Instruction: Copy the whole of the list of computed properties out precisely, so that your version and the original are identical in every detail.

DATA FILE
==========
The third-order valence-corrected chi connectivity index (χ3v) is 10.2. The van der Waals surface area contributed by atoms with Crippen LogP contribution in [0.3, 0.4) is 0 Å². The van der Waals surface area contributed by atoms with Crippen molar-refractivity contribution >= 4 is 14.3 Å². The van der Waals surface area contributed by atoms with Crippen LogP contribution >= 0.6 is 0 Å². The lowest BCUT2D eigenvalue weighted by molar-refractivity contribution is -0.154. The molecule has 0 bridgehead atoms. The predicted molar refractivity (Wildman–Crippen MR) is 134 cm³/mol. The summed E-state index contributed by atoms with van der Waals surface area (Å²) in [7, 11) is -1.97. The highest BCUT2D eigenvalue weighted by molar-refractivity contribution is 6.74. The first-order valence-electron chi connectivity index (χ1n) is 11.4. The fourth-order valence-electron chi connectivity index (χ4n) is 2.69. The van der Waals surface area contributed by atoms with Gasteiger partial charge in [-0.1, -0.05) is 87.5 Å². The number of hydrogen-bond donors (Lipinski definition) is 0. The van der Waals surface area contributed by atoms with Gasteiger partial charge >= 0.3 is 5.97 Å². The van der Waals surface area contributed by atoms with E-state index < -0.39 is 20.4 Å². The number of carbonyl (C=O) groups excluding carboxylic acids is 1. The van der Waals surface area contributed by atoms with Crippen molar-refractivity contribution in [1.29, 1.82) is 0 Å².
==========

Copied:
The third-order valence-corrected chi connectivity index (χ3v) is 10.2. The van der Waals surface area contributed by atoms with Crippen LogP contribution in [0.3, 0.4) is 0 Å². The van der Waals surface area contributed by atoms with Crippen molar-refractivity contribution >= 4 is 14.3 Å². The van der Waals surface area contributed by atoms with Crippen LogP contribution >= 0.6 is 0 Å². The lowest BCUT2D eigenvalue weighted by molar-refractivity contribution is -0.154. The molecule has 0 bridgehead atoms. The predicted molar refractivity (Wildman–Crippen MR) is 134 cm³/mol. The summed E-state index contributed by atoms with van der Waals surface area (Å²) in [7, 11) is -1.97. The highest BCUT2D eigenvalue weighted by molar-refractivity contribution is 6.74. The first-order valence-electron chi connectivity index (χ1n) is 11.4. The fourth-order valence-electron chi connectivity index (χ4n) is 2.69. The van der Waals surface area contributed by atoms with Gasteiger partial charge in [-0.1, -0.05) is 87.5 Å². The number of hydrogen-bond donors (Lipinski definition) is 0. The van der Waals surface area contributed by atoms with Gasteiger partial charge >= 0.3 is 5.97 Å². The van der Waals surface area contributed by atoms with E-state index < -0.39 is 20.4 Å². The number of carbonyl (C=O) groups excluding carboxylic acids is 1. The van der Waals surface area contributed by atoms with Crippen molar-refractivity contribution in [1.29, 1.82) is 0 Å².